We would strongly recommend that any person proposing to make any application to the Injuries Board firstly seek legal advice.
Generally, how long would a person be waiting for the Injuries Board to resolve a claim?
The Board state that they have significantly reduced the amount of time it takes to resolve a claim from three years to seven or nine months, in most cases.
Would an injured person’s symptoms have fully developed within nine months and what happens if the claim is already settled and new symptoms arise?
In the majority of cases it can take – at a very minimum – twelve months for symptoms to fully settle down and in a lot of cases the symptoms may take substantially longer to settle down or worse have permanent effects.
It is a serious risk to accept compensation for injuries which are not fully recovered as no one knows how long the recovery process will take or if there may be lasting damage.
If you accept an assessment of compensation in the months after your accident without the proper advice you risk being hugely under compensated should your symptoms continue or even deteriorate afterwards.
Once an assessment is made by the Injuries Board and is accepted by a claimant it is in full and final settlement for that injury and there is no turning back.
The assessment process with the Injuries Board is rigid. When a personal injuries claim is taken before the Courts you submit your claim at the outset and can then update details and particulars of the injuries and wrongs prior to the hearing of the case. The Injuries Board does not allow this.
Once your application is submitted that is that and you cannot update or change your claim at a later stage. This is particularly risky where a claim is submitted before your injuries have settled down as the situation can change very quickly leaving the Board assessing what is not really the full extent of your injuries.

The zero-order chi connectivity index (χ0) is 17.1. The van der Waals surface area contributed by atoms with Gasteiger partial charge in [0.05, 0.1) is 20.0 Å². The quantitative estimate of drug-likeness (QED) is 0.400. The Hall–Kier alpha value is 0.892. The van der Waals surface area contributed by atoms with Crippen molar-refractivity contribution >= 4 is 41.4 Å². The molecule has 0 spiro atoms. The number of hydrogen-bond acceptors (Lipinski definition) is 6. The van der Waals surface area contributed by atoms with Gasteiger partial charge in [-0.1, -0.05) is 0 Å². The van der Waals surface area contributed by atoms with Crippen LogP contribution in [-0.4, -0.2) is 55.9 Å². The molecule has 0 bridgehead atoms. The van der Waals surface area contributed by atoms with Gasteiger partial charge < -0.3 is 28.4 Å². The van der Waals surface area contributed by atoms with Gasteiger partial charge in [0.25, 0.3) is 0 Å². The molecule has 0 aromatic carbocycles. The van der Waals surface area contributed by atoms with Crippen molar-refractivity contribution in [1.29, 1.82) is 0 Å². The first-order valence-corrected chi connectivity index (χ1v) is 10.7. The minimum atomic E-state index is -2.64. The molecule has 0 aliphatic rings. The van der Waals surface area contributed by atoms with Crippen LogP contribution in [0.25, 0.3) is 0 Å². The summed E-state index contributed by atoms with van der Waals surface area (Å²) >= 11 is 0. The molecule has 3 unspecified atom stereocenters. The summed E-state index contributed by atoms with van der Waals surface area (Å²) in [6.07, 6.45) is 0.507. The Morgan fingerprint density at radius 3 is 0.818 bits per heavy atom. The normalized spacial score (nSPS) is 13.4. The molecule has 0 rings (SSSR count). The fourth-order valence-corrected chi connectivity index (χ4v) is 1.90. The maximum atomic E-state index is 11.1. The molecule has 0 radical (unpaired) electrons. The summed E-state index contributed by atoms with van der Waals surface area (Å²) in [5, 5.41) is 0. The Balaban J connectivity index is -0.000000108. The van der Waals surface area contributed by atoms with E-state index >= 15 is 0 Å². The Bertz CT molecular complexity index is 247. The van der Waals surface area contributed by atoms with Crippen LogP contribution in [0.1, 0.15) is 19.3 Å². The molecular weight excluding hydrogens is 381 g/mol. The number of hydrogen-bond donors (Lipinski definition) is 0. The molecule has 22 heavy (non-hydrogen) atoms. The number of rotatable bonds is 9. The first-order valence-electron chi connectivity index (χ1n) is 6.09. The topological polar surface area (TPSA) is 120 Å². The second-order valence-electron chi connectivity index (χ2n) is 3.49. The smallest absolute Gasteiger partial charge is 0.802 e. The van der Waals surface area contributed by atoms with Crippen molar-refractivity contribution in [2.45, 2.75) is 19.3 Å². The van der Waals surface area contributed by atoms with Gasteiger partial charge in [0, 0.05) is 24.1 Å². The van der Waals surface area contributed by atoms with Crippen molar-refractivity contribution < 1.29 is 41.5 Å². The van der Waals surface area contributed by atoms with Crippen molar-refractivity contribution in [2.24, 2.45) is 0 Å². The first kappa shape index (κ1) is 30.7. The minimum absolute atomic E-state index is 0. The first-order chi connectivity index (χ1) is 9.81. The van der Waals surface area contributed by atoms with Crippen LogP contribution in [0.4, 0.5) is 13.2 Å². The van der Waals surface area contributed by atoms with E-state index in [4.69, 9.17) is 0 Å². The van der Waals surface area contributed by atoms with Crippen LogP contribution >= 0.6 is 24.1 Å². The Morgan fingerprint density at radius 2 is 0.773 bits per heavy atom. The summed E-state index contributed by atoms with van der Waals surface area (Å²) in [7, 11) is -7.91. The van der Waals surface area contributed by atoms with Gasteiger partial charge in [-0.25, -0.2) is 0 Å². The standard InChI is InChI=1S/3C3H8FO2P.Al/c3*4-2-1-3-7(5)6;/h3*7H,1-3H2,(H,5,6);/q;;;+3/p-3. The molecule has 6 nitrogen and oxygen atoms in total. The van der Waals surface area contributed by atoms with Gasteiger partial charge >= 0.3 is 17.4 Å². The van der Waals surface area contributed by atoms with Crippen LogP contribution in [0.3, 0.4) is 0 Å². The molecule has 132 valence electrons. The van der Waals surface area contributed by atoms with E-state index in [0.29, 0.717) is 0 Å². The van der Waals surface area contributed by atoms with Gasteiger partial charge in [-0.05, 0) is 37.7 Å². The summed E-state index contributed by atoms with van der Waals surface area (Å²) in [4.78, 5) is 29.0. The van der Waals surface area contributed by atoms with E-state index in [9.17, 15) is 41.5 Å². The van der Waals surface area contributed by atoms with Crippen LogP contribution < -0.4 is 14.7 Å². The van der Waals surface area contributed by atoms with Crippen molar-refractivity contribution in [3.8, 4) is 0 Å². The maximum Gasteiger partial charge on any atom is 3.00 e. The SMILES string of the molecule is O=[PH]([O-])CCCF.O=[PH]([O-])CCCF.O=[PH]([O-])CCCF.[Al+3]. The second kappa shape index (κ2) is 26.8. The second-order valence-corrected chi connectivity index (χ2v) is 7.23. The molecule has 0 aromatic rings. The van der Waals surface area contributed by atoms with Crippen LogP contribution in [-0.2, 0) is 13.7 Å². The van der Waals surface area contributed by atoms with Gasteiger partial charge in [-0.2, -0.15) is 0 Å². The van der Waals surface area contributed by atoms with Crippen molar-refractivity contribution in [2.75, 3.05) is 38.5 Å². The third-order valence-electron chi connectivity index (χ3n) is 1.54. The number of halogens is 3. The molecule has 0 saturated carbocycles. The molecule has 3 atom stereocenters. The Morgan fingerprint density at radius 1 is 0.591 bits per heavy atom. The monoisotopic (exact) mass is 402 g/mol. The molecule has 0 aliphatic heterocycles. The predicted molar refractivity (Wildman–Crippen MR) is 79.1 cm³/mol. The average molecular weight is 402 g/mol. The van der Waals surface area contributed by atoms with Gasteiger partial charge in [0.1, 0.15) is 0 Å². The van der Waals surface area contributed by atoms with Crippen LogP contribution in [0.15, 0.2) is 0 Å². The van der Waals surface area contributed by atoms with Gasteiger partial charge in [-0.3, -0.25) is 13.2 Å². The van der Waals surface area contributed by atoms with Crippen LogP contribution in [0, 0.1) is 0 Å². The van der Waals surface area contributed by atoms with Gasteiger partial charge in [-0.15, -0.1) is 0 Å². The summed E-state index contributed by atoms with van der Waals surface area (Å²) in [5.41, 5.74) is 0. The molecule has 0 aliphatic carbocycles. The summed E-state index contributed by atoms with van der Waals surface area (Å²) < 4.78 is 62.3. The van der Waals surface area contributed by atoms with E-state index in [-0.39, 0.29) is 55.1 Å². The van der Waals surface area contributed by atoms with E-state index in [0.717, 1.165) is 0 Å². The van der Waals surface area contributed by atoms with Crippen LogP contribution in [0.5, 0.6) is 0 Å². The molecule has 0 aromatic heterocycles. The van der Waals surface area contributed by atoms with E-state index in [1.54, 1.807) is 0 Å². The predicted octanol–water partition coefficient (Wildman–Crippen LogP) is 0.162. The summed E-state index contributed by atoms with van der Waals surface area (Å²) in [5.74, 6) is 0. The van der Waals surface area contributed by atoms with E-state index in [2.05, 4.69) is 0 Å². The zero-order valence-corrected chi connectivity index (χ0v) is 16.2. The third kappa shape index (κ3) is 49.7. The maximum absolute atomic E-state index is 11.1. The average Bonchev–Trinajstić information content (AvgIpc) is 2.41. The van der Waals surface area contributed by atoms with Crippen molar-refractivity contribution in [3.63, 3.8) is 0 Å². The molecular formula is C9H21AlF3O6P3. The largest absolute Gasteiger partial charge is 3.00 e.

Can the Injuries Board assess every personal injury claim or are there circumstances where the injury is outside their remit?
The Act essentially states that PIAB is not required to make assessment if in their opinion:
- There does not exist, a sufficient body of case law or, as the case may be, a sufficient number of settlements to which regard may be had by the assessors for the purpose of making such an assessment,
- It is complex and there is an interaction of one or more injuries which makes the decision complex. These include issues involving the interaction between each of a number of injuries sustained in the accident or the interaction between one or more such injuries and any existing condition or disease suffered from or any injury he or she previously sustained.
- Where the injuries consist wholly or in part of psychological damage.
- Where aggravated or exemplarily damages are bona fide sought to be recovered.
- Where the claim arises out of the trespass of the person.
- Where there is a possibility that the claimant may die before the claim could be properly assessed and therefore proceedings may be more appropriate to be issued.
- They may also provide an authorisation where it is clear that they will not be able to reach a prognosis within the fifteen month period.
Complexities can arise, even in what may seem the most straight forward injury claim, so we would always recommend that you would seek legal advice before making any application to the Injuries Board.